Here we are, full swing into a new year. No matter what last year brought, this one is still fresh and unwritten. A January “honeymoon phase,” with all of 2017 to continue reflecting, making changes, and moving forward. Personally, I’m ready to take this year by storm and am making the effort to do so. Not because I’m building off any amazing momentum from 2016 or previous planning which enlightened me, but because I spent the end of last year in the “desert.”
Since I like to be an open book, I must say, the final three months of the year were my roughest in a while. Even Advent, which focuses on a time of hope, was lack luster with my inability to focus. Most of my difficulties stemmed from a mysterious illness I was plagued with starting the first week of October. There never was a specific diagnosis rendered, despite the amount of blood taken, tests run, or medications implemented. However, there was plenty of one symptom which controlled my life each day: fatigue. Not just “kind of being tired,” “overworked,” or “stressed out” fatigue. No, this was a debilitating battle of being so tired that there were days I couldn’t function. Presentations I offered in which I couldn’t remember the direction I wanted to take things. Conference calls cancelled because I was unable to comprehend what someone was telling me. Writings which never made it on paper because I couldn’t stay awake long enough to finish a thought. Through it all, I began to wonder why this was happening. Sure, I let those closest to me, and a few friends, in on what was going on. Everyone had their own theories from over (and under) active thyroid, to mono, to my arthritis flaring up, to seasonal depression. They were all valid theories, but really, I didn’t care what it was, I just wanted to be fixed. In the end, it went down in my medical history as just a “virus.”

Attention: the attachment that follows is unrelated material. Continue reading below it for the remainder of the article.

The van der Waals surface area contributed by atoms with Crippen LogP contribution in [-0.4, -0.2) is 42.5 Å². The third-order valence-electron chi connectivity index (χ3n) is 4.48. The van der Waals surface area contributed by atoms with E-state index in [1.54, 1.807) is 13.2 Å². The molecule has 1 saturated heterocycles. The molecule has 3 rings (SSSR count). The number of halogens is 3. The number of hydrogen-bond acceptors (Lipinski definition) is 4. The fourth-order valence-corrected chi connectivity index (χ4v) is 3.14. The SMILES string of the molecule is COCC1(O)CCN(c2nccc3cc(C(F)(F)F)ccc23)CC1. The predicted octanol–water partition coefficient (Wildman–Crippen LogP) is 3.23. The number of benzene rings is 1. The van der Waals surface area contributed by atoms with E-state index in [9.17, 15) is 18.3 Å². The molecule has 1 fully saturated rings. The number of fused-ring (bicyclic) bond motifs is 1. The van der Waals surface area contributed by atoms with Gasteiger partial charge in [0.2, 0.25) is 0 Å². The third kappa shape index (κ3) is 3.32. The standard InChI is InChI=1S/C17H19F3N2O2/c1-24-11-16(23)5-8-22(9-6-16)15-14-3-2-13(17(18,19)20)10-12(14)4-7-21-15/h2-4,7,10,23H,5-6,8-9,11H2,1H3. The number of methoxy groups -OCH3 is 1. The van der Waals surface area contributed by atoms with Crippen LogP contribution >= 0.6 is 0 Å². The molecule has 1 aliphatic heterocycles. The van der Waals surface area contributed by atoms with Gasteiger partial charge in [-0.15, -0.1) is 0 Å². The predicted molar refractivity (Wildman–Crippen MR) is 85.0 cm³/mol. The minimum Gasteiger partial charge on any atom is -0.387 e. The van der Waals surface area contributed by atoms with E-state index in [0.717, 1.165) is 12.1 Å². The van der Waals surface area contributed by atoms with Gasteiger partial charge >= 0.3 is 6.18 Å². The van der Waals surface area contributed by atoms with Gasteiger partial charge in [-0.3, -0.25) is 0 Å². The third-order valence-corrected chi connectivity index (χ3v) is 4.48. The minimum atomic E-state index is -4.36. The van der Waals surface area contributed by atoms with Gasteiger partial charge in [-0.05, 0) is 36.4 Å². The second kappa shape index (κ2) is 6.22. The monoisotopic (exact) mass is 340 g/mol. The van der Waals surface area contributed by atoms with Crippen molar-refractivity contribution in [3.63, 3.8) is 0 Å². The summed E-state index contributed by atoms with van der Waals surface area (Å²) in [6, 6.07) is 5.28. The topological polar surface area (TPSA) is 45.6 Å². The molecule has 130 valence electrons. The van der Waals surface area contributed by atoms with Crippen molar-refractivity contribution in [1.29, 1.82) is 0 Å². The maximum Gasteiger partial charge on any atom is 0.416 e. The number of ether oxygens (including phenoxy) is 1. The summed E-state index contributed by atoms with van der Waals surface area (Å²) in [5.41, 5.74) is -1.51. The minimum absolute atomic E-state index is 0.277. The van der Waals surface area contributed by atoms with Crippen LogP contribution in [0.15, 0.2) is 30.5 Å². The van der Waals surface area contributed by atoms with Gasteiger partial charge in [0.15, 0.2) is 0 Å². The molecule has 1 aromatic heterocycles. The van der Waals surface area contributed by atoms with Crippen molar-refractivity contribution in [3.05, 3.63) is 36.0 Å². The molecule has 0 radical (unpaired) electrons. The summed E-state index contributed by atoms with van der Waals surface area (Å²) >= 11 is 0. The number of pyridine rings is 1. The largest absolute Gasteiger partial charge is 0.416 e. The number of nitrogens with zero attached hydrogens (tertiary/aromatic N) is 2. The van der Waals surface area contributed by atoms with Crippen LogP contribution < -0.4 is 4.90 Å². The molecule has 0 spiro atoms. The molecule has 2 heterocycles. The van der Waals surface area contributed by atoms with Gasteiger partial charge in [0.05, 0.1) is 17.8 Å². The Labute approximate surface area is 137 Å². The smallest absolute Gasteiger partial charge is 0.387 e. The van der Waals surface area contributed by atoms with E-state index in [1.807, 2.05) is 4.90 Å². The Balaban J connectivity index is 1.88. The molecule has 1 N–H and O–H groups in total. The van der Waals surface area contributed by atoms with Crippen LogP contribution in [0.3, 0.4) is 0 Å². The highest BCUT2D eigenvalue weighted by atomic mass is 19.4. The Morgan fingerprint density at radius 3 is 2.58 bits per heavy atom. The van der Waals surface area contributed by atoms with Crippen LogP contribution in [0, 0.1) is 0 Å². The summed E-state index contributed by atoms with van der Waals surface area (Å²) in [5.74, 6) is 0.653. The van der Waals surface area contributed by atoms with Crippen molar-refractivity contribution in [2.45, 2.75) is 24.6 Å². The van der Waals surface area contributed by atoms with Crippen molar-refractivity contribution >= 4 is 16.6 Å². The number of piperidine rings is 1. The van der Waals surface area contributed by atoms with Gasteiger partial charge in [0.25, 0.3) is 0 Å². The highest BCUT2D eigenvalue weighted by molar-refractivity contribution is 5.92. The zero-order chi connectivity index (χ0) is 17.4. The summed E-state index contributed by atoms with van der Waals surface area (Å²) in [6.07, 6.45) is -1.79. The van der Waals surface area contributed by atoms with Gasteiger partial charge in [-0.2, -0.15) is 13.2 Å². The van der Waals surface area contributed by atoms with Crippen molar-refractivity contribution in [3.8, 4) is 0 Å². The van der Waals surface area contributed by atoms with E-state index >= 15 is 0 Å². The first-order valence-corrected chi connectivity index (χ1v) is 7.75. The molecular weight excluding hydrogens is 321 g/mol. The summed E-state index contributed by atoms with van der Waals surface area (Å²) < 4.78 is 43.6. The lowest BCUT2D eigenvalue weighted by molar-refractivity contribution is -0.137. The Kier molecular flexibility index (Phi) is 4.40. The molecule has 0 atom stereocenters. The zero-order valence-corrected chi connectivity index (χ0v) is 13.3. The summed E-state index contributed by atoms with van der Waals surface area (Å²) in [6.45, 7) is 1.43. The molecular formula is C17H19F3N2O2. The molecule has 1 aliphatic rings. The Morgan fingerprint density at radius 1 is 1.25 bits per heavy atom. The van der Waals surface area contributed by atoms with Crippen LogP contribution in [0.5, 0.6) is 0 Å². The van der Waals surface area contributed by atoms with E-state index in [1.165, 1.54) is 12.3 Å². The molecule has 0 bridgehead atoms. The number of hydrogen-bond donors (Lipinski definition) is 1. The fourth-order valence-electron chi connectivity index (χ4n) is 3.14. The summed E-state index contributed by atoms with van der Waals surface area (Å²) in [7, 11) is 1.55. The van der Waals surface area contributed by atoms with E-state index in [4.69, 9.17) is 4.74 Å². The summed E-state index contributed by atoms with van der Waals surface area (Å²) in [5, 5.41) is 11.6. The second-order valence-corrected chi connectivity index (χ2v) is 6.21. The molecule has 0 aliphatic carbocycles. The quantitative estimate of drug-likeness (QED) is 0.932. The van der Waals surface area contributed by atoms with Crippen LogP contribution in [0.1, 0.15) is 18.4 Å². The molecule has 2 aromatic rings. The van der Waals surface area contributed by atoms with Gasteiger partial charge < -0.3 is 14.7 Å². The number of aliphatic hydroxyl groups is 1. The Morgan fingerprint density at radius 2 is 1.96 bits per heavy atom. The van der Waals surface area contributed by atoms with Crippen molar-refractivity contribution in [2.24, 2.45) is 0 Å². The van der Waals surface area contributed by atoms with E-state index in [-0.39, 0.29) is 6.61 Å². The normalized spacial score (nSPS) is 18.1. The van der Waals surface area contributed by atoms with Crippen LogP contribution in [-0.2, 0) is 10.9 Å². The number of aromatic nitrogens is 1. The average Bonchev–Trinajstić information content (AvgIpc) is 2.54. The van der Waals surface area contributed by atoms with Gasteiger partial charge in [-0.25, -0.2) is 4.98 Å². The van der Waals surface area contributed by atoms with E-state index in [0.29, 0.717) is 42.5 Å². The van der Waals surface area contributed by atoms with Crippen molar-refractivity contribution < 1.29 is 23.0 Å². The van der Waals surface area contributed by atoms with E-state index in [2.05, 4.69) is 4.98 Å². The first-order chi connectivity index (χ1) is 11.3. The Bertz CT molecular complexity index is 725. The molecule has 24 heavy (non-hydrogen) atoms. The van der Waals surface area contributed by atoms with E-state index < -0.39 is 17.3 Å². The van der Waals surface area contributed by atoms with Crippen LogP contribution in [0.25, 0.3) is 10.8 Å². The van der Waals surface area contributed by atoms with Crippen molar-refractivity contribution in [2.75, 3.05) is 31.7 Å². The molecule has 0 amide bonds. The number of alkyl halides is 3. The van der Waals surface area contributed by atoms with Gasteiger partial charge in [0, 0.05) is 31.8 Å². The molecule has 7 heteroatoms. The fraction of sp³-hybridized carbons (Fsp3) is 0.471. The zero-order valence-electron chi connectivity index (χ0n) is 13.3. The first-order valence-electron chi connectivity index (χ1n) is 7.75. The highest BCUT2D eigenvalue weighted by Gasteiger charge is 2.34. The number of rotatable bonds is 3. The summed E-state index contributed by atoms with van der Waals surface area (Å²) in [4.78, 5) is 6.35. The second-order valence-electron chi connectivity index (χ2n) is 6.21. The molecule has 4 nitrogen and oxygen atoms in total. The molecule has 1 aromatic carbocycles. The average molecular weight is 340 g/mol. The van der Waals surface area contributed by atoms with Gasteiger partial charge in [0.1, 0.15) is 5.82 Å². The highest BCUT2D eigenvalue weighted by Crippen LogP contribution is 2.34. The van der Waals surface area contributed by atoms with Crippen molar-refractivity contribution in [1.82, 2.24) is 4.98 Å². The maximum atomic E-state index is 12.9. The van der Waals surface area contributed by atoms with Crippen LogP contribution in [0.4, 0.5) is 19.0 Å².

So why are my struggles important to you? Well, I believe, sometimes, God must re-center us. Not just a test, but instead a trip to a place that reminds us of what we were created for in this world. In my case, He had to take me back to the desert. A place I hadn’t visited since my call into ministry eight years ago. I returned to where I found out who I was in order to reconnect with some of the things I had forgotten since I left there. Of course, I didn’t see any of this while I was in the “desert.” It was only while reflecting on why I have become so passionate about what we are planning for this upcoming year that I took notice. I had to be taken to a place where I was reminded of my own unique gifts; talents others don’t possess, and a life plan meant for no one else but me. I guess in a way you could say it was the only way He could get my attention. We never stop learning and God knows the best environment we can be fed in. If we are unwilling to pay attention to His voice daily where we are, He has to find a way to help us hit the “reset” button to see what matters most.